Apple wants to use Siri voice recognition to run in-car infotainment functions (Photo: Apple)
Apple's recently announced automotive platform comes too late to make a major impact, a Frost & Sullivan analyst said in a press release. As a result, the software is likely to be used mostly by niche car brands, he said.
"The announcement from Apple will not pose a big threat for the traditional automotive infotainment ecosystem," said Krishna Jayaraman, an infotainment and telematics specialist at Frost, a market research company.
In June of this year, Apple unveiled an automotive version of its iOS mobile operating system, pitching its Siri voice recognition asÂ the ideal interface to manage several in-car functions.Â “Siri is getting a lot smarter,” said Eddy Cue, Apple’s senior vice president of software and services. ”Siri is also a big part of iOS in the car.”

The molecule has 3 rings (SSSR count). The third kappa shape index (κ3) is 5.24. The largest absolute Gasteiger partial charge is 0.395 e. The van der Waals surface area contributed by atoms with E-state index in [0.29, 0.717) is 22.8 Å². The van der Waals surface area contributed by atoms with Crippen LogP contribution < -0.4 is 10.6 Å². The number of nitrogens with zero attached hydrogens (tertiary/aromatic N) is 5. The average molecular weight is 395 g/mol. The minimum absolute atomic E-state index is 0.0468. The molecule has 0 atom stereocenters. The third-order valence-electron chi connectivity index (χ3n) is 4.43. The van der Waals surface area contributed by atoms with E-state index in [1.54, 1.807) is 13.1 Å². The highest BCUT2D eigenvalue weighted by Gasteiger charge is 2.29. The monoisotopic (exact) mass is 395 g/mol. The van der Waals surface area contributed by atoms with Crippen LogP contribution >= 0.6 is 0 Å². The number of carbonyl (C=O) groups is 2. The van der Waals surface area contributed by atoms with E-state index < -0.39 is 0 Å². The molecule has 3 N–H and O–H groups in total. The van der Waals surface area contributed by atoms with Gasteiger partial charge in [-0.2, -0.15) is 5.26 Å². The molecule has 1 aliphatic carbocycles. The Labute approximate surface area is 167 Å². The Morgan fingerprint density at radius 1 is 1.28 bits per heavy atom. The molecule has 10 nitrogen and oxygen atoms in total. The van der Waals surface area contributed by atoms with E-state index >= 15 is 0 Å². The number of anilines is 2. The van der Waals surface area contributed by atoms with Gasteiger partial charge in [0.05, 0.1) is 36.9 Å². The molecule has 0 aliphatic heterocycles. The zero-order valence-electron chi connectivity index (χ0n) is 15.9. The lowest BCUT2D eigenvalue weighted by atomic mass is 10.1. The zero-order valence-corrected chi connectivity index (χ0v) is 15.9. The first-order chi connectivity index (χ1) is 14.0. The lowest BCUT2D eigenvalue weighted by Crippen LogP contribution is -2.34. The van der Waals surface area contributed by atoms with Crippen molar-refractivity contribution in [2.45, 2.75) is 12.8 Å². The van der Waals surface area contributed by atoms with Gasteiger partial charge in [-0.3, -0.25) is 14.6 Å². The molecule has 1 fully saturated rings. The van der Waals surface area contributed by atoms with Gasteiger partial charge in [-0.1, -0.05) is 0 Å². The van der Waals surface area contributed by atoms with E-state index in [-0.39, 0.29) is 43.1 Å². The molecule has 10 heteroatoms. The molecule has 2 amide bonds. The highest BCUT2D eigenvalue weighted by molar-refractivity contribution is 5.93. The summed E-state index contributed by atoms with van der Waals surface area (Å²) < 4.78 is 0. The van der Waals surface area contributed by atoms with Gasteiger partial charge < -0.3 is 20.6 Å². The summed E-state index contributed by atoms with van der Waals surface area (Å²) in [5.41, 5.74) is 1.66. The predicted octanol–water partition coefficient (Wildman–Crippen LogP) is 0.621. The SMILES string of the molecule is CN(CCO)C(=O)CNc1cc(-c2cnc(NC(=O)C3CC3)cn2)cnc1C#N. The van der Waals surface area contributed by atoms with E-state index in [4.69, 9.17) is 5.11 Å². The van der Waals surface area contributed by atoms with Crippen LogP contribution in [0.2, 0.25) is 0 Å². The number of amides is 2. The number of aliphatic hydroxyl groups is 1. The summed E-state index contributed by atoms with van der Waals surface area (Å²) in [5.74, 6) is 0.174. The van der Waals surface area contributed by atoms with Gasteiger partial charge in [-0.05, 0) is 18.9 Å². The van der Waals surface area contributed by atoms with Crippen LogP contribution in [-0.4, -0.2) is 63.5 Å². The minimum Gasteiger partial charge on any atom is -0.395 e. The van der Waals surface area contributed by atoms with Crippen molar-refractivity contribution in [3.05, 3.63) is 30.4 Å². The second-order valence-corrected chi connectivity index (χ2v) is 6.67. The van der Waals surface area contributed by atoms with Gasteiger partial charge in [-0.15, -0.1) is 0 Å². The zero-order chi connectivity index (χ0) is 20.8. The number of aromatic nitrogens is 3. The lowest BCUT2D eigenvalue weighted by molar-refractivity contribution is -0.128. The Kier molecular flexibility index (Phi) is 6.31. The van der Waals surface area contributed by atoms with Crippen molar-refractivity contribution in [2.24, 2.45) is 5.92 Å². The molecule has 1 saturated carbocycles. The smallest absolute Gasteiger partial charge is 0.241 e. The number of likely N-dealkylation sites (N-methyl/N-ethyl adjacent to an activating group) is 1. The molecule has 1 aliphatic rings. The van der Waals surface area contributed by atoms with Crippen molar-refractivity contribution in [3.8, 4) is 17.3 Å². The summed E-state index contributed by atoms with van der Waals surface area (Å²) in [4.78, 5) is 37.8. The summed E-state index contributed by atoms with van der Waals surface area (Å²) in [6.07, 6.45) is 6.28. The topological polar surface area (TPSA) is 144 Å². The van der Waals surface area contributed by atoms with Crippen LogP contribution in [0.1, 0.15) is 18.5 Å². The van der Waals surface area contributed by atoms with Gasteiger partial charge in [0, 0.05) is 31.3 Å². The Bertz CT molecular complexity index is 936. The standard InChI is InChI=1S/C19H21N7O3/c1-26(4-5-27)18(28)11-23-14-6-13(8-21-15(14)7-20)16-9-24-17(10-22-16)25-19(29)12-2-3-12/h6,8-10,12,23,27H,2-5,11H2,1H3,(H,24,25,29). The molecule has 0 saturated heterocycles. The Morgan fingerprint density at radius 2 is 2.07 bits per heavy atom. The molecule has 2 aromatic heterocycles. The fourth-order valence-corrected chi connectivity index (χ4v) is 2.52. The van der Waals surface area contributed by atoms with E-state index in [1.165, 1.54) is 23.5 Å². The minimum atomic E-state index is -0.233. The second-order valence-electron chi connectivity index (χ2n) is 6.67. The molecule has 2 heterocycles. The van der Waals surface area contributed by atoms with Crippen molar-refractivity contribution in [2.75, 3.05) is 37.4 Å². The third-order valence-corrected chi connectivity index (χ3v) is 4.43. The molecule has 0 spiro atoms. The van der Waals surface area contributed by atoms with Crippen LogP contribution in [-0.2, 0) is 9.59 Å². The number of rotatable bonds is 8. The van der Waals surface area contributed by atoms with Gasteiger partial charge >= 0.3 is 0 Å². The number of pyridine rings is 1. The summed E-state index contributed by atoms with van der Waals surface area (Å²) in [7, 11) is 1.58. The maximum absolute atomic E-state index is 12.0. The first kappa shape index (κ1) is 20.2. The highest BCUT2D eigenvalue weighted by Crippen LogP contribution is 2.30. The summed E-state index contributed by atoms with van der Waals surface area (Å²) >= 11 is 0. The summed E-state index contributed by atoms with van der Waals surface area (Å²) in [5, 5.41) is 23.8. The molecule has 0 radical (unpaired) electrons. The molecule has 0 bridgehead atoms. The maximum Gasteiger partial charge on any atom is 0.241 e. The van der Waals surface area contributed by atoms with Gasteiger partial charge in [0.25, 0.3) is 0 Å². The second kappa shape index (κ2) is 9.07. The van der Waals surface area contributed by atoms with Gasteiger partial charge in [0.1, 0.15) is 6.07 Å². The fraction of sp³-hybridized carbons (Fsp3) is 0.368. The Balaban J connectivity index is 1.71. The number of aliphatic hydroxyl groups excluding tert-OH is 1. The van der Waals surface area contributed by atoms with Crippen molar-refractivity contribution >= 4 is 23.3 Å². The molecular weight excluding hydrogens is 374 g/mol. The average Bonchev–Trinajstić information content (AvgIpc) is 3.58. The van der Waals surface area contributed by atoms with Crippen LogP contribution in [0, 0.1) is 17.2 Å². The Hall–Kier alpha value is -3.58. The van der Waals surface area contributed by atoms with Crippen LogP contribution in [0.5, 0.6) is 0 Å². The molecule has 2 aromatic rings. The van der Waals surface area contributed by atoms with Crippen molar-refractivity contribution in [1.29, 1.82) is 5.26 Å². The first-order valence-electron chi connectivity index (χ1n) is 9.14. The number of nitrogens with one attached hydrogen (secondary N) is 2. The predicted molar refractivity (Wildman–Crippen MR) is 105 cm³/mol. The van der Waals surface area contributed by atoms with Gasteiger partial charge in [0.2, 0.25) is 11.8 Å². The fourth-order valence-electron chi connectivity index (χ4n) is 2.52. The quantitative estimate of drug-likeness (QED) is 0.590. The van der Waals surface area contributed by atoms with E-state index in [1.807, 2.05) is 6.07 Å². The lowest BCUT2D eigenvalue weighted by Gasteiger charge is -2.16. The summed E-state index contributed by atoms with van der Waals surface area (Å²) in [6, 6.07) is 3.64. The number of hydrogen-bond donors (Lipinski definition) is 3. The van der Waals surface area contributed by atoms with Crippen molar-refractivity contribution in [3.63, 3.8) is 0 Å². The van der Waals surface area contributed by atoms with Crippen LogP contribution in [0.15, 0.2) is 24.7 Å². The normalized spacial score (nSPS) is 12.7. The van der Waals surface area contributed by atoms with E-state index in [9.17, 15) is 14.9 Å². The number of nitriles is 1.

In an address to Apple’s Worldwide Developers Conference in San Francisco, Cue said 95 pc of cars sold today already have the ability to play back music and control some functions using an iOS device. “But we want to take integration to a whole other level,” Cue said.
The Apple executive saidÂ several car brands including, Mercedes, Peugeot, Volvo, Jaguar and Honda are planning to introduce iOS integration in 2014.
Frost's Jayaraman predicted there is an automotive market for Apple, but it will be relatively small. Because most major automakers have already invested heavily in other automotive connectivity systems, Apple's iOS in the car "will be ideal for a few niche OEMS which can benefit greatly from a ready-made solution such as this," he said.
In 2012, Apple announced the "EyesFree" partnership with several major automakers. The technology lets car brands incorporate Siri into their cars.